Important note: In Mexico, there are no nursing homes as they are defined north of the border. Acute care is in hospitals only. Assisted living homes offer some nursing care and rehab. There is more or less a one size fits all approach to senior care in Jalisco state and the rest of Mexico, with exceptions.

Shelter-in-place began March 19, the date of the first confirmed case in Guadalajara. Since then I’ve been engaged by phone and e-mail with home owners and staff where I have found appropriate care for “gringos”.  I am also in touch with precious residents via phone, e-mail, and sometimes Skype.

The virus has probably been present at Lake Chapala far longer than April 22, the date of the first reported but yet to be confirmed COVID-19 case locally.  Why? Because the lake is a major destination for American, Canadian, and European retirees and/or residents who travel extensively.

What protocols have been in place at assisting living/”nursing homes” since mid-March?

First, no visitors allowed, until further notice.

Each lakeside home (4 to 20 residents, owned by Mexicans or ex-pats) is doing what it can to adhere to guidelines from Jalisco Governor Enrique Alfaro and his Ministry of Health, as well as to those of the World Health Organization (WHO). In a land not known for high health standards and cleanliness, and where compliance for the greater good is not the norm, it is impressive what this virus has prompted at assisted living/”nursing homes”.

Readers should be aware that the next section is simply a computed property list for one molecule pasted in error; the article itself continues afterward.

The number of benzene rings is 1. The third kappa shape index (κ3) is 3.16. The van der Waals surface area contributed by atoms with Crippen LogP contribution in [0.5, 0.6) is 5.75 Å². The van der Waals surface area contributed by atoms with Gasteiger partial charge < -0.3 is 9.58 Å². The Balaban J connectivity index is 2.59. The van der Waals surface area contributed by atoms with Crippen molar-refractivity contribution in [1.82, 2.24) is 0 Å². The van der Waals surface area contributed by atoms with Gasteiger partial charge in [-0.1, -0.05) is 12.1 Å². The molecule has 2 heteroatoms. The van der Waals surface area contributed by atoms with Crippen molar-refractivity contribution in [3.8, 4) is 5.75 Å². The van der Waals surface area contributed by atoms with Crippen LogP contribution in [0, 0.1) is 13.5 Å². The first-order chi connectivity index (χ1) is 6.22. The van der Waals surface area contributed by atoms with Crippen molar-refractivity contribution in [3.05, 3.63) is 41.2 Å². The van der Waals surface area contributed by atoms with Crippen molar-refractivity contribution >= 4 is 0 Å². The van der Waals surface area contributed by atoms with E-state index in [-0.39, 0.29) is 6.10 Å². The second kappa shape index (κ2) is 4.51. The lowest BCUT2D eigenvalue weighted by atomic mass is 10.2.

Restful Assisted Living grounds in San Juan Cosala overlooking Lake Chapala

Hand washing for all, several times. Hand sanitizers at all entry ways.

Hand sanitizer on mini-tables outside every room for doctors, nurses, caregivers, and residents.

Personal Protective Equipment (PPE) such as masks and gloves are provided for staff and residents, including masks for sitting in outside garden areas. These items are in regular supply. This is unusual as hospitals countrywide do not have enough PPE. Outside China, Mexico is the largest manufacturer of PPE. Mexico, ironically, sent a majority of its supplies to help China months ago. There is a cottage industry in every lakeside village making cotton double fabric washable masks at reasonable cost. Not the same as N-95 masks which are intended to be disposed after each use in clinical settings and are a challenge to clean. Home-made masks are, however, a helpful alternative.

Staff has stopped wearing scrubs on their way to work.

Rooms for staff to change from street clothes to scrubs have been created. Some places had these areas before with private lockers included.

Washing machines are going all day with resident clothing and staff clothing.